Update:


George Zimmerman has been charged with 2nd Degree murder in the death of Trayvon Martin.  Check with CNN tonight for legal commentary.


video platformvideo managementvideo solutionsvideo player 

CNN discusses the charge:  Toobin ("She threw the book at him"). Gerragos


Monday, April 09, 2012

U.S. experiences warmest March on record


The United States experienced its warmest March on record, 8.6 degrees F above normal, with at least one daily record in every state.  The biggest gain in warmth was in the upper Midwest and Great Lakes area. March also had about three times the usual number of tornados.

NOAA has a detailed report here. Although observers have pointed out the cold spell in Alaska and Europe, no state in the lower 48 had an average from January-March below normal.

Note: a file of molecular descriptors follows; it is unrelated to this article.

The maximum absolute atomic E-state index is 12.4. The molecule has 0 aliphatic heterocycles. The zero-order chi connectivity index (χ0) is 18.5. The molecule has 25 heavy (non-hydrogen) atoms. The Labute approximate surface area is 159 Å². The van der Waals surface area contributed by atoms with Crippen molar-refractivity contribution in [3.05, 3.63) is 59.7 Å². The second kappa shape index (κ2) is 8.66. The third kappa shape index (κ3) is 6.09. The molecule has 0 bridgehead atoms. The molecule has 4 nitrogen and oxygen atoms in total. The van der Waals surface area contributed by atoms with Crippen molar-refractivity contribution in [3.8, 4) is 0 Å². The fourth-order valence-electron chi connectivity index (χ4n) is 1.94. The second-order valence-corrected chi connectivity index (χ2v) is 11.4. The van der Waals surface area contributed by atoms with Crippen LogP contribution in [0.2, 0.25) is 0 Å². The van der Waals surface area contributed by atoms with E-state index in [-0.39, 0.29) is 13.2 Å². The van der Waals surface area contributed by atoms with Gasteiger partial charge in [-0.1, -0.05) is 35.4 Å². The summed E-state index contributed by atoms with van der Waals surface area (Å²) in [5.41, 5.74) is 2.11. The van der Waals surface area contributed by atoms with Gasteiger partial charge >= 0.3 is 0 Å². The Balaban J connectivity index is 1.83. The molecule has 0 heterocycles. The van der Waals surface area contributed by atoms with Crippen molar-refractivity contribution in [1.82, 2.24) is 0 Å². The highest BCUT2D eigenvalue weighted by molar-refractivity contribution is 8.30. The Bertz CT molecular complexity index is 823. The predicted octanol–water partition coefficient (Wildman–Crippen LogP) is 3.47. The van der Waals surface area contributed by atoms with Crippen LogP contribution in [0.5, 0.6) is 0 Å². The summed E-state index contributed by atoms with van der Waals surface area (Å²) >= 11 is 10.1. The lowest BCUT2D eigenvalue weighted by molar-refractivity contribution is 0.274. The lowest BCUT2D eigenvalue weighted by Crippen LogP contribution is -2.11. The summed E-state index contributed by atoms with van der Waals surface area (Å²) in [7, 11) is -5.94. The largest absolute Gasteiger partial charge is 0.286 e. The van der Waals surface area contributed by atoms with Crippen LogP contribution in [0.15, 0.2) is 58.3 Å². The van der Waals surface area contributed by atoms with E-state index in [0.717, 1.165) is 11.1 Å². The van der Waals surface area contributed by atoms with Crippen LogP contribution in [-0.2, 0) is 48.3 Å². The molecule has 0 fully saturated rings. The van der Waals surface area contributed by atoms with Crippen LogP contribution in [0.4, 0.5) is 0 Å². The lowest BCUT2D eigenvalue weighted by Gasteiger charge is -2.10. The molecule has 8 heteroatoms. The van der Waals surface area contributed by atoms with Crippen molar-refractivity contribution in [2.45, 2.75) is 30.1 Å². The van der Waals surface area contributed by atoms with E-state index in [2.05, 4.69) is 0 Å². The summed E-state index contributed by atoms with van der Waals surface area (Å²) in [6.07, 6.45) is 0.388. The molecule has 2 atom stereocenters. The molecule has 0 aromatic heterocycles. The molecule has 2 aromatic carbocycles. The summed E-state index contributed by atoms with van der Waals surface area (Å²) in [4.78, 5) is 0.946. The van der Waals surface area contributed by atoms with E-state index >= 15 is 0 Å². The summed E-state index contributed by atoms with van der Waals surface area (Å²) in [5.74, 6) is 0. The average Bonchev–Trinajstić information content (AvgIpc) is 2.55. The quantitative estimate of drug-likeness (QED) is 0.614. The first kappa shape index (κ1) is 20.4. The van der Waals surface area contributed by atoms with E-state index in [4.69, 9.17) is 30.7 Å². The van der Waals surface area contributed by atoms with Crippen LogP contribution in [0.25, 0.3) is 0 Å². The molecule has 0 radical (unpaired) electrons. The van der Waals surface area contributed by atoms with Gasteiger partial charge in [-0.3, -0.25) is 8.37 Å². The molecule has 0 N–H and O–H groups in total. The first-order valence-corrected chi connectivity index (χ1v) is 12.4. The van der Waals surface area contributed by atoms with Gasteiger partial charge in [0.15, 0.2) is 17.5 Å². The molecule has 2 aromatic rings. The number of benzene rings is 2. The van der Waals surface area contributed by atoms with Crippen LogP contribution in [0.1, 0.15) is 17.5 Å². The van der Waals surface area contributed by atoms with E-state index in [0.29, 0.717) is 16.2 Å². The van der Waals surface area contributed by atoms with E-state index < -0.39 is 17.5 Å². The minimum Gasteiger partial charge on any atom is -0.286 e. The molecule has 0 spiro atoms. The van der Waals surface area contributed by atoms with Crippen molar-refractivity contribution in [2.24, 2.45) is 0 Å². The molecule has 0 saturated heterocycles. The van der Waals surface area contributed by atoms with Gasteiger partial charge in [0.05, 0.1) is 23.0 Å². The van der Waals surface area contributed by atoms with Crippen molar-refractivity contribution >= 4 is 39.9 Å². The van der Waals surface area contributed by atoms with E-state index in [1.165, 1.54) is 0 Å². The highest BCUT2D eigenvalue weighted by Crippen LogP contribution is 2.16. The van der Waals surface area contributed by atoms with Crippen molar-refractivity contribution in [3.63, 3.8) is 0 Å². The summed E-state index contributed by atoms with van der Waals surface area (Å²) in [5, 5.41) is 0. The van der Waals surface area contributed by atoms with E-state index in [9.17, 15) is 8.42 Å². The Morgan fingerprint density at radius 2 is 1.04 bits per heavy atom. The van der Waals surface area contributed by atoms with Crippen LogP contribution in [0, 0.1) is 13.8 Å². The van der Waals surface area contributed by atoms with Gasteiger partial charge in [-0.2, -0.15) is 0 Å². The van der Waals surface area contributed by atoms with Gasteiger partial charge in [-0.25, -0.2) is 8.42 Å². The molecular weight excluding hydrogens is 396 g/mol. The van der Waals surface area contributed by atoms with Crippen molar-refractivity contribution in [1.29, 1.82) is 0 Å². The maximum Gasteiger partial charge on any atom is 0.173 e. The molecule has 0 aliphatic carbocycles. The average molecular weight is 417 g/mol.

The Rocky Mountains have about half their usual snowpack.  It is true, thought, that there were some odd snowstorms; a brief hit in central Virginia around March 5, and a big storm around Flagstaff, AZ in March. And west Texas had a couple of snowstorms in December. 

Is this a grim sign of the “inconvenient truth”?


Saturday, April 07, 2012

"Twin Oaks", in the Virginia Piedmont, is an "Intentional Community" of shared living (with manufacturing businesses); report on my visit today


Today, I visited the Twin Oaks Intentional Community, about ten miles SW of Mineral, VA, about 40 miles NW or Richmond, in the Virginia Piedmont, about 500 feet above sea level.  By chance, it is located fairly close to the epicenter of the Aug. 23 Virginia earthquake but sustained little damage. The website is (website url) here